Bass in Portland?

bass

Well-known member
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Any rocky area on the Willamette. You can spend a half hour on google maps and find years of water to fish. A couple of great shore spots to get you started are George Roger's park and Mary s Young park.
 

HombreLibro85

New member
Thanks! I’ve been fishing for about a year now and never targeted bass and I’m really looking forward to it. Any pointers on what gear to start with?
 

Bake

Member
I've fished for Bass for 40 years, and have found that there is a lot more small bass than big ones. In fact, I went about 10 years before I caught my first 4 pounder. I would use a 9' 5wt fly rod, a 6' bait caster w/12lb line, 7' spinning rod loaded w/10lb line, and a 71/2' flipping stick loaded w/25lb line. This assumes there isn't a lot of snags. If you are fishing snaggie water you may want to go up in line weight, and leave the fly rod home.

Many years ago when I chased Bass in Texas, because of the snags and the stained water, the bait caster had a 20lb line, the spinning rod had a 20lb line, the flipping stick had a 35/40 lb line, and the fly rod stayed in the p/u truck...
 
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bass

Well-known member
Most Featured
For shore fishing the rocky areas that are most productive can be a little grabby so I would not use anything expensive. A 4-12lb spinning rod with 8-10lb test is a good choice. I would mostly toss soft plastics. They are inexpensive and pretty easy to fish.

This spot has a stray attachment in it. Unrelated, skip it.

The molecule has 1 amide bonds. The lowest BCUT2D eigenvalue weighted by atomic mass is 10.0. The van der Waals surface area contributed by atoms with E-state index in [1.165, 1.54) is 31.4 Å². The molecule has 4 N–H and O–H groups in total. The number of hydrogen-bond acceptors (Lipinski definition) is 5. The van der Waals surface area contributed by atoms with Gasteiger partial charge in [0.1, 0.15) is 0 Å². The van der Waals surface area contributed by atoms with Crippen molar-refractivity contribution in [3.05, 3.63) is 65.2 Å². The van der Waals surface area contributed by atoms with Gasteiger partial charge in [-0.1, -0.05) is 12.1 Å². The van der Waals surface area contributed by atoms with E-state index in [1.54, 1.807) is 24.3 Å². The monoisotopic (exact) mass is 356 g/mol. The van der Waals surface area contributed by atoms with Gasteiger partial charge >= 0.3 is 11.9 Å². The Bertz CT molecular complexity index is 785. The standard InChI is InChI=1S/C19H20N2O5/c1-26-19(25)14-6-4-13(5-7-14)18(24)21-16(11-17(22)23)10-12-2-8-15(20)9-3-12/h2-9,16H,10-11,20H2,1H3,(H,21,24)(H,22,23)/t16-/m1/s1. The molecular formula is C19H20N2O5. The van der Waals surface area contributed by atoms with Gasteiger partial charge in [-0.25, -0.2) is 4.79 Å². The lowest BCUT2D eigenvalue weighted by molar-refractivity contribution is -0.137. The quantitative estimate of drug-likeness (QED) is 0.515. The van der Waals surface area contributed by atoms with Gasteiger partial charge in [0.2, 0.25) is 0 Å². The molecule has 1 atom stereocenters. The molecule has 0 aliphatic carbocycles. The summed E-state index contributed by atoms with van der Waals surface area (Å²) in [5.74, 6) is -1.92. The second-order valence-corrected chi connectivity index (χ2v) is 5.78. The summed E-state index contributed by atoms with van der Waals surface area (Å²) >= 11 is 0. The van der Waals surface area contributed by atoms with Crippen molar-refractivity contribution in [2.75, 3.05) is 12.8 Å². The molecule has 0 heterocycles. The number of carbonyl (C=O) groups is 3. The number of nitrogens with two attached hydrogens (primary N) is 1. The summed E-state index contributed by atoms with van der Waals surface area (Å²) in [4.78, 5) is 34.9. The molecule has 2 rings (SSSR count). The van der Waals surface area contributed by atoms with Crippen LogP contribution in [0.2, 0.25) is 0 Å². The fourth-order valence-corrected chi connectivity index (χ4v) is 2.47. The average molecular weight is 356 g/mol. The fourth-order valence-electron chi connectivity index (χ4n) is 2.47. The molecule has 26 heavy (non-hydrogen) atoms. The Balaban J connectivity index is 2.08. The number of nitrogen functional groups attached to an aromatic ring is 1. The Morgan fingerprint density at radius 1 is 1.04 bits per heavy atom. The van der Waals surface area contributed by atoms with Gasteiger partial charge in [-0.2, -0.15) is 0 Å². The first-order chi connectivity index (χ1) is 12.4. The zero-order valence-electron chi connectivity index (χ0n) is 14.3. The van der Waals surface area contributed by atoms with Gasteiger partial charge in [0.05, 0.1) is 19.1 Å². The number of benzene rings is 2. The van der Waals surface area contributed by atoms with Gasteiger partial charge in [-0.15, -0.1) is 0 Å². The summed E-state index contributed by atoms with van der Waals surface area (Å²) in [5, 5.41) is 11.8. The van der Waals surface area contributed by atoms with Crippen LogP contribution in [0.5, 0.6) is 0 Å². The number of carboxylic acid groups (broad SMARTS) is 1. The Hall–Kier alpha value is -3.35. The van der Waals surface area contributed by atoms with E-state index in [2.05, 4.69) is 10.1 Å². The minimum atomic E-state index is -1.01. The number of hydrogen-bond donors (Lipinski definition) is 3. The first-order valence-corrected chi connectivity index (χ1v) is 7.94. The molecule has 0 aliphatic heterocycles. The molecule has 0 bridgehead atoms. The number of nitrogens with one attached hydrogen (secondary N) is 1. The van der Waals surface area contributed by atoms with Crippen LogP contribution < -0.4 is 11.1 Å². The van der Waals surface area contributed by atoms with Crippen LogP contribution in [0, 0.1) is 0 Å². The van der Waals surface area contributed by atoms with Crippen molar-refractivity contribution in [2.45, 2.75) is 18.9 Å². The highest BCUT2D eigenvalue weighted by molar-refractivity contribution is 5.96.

I would start with an unweighted 3" senko wacky rigged (I like the brownish colors, I think it is called cinnamon). Twitch it a lot, this does not have to be on the bottom and can act as a search bait to see if the fish are active.

I would also carry some jigheads (shaky heads work well) in 1/16, 1/8, 1/4oz sizes and use those with a small plastic craw, grub or tube. Try to match the weight to the current and the depth. Too little weight and you are not close to the bottom. Too much and you snag too often. Trial and error.

Other lures that work well are small spinnerbaits, jerkbaits, etc (normal bass lures). However, if you are not getting bit on the soft plastics you are probably better off moving spots rather than trying hard baits. Smallmouth do move around a lot so a spot that is good one week can seem kind of dead the next and vice versa.

Last tip is to fish early in the morning or late in the evening. The spots I pointed out are on the West bank and thus get the evening shade.
 

HombreLibro85

New member
For shore fishing the rocky areas that are most productive can be a little grabby so I would not use anything expensive. A 4-12lb spinning rod with 8-10lb test is a good choice. I would mostly toss soft plastics. They are inexpensive and pretty easy to fish.

I would start with an unweighted 3" senko wacky rigged (I like the brownish colors, I think it is called cinnamon). Twitch it a lot, this does not have to be on the bottom and can act as a search bait to see if the fish are active.

I would also carry some jigheads (shaky heads work well) in 1/16, 1/8, 1/4oz sizes and use those with a small plastic craw, grub or tube. Try to match the weight to the current and the depth. Too little weight and you are not close to the bottom. Too much and you snag too often. Trial and error.

Other lures that work well are small spinnerbaits, jerkbaits, etc (normal bass lures). However, if you are not getting bit on the soft plastics you are probably better off moving spots rather than trying hard baits. Smallmouth do move around a lot so a spot that is good one week can seem kind of dead the next and vice versa.

Last tip is to fish early in the morning or late in the evening. The spots I pointed out are on the West bank and thus get the evening shade.
Thanks for the advice!
 
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